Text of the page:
Literature & Art


Miyajima Dance Walk:

A Conversation with Joanne G. Yoshida

and Teresa Tumminello Brader

Dance Walk Video by Joanne G. Yoshida

(Please see sidebar for links to the videos referenced in the conversation)

TTB: Joanne, you and I met via our poems in “The Body” issue of The Mom Egg, with you graciously contacting me, which I found serendipitous because you did not know of my connection to Japan due to my son living there.

Your dance walk obviously incorporates the body, but how do you get to that place where it is also spiritual?

JGY: Thank you, Teresa. Yes, it was a serendipitous meeting and great to find out the Japan connection and then later that you had also been to Miyajima. 

The dance that I do is `yoga dance` in the sense of yoga being a union between body and spirit. The dance walks have become a way to connect with the elements of a site and to the energies of the sun, the wind, water, the moon....

I always thought of `spiritual` as something far outside the body, but through yoga dance I am experiencing that connecting to breath, and to the inner organs like the heart and lungs, is a `gateway` to the spirit. 

TTB: Another association for me with Japan is that I received the email acceptance from The Mom Egg sitting in the Narita airport waiting for my flight back home. I went back to The Body issue and reread your poem, which is addressed to the Ocean. What is it about water that opens you up to poetry and dance?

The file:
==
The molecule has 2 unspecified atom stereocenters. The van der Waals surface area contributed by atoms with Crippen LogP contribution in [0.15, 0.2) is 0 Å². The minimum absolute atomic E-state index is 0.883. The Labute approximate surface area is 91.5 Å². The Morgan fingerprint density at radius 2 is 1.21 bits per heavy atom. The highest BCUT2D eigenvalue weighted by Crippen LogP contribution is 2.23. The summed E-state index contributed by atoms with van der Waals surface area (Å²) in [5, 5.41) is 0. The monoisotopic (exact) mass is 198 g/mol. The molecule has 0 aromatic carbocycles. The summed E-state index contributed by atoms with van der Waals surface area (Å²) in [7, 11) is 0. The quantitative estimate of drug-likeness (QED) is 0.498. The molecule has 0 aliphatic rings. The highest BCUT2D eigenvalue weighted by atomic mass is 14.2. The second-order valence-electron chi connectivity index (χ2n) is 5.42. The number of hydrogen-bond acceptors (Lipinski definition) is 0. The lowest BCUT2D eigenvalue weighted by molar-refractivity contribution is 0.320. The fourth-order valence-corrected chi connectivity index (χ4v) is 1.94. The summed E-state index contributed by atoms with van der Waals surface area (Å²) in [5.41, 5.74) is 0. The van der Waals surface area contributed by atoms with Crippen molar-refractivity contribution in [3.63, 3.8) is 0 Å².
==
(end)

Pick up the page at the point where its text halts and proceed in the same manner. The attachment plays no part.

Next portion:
JGY: It is wanting to connect to my own fluid nature that draws me to water and opens me up to dance. Shake Your Soul yoga dance, which is the training I received, is an amazing approach to movement based on the water in the body. Our bodies are comprised largely of water, and through movements based on the various fluids (including synovial fluid, the blood, intercellular) we connect to our flowing nature from the inside out. 

What is it about water? I love your question ... maybe it is a mirror, wanting us to see the beauty of our own inner oceans, innate sensual power, creativity, and flow. 

TTB: I know that I am happy to live in walking distance of a large estuary.

What was your inspiration for going to Miyajima? Did you think of it as a spiritual place before you’d even arrived?

JGY: Can you believe it, the image of going to Miyajima to dance just floated into my mind one day, and from that I decided to go!

I don`t know if I told you, but I had been to Miyajima twenty years ago on my honeymoon! I studied architecture as a graduate student, and one of the things that always attracted me to Japan was its architecture. So, yes, I had thought of Miyajima as a spiritual place, both as a symbol of the spirit of Japan and for the visual power and magic of the site that connected to something in my own spirit. And the site being a sacred place which fills with water also made it the ultimate place to do a yoga dance walk!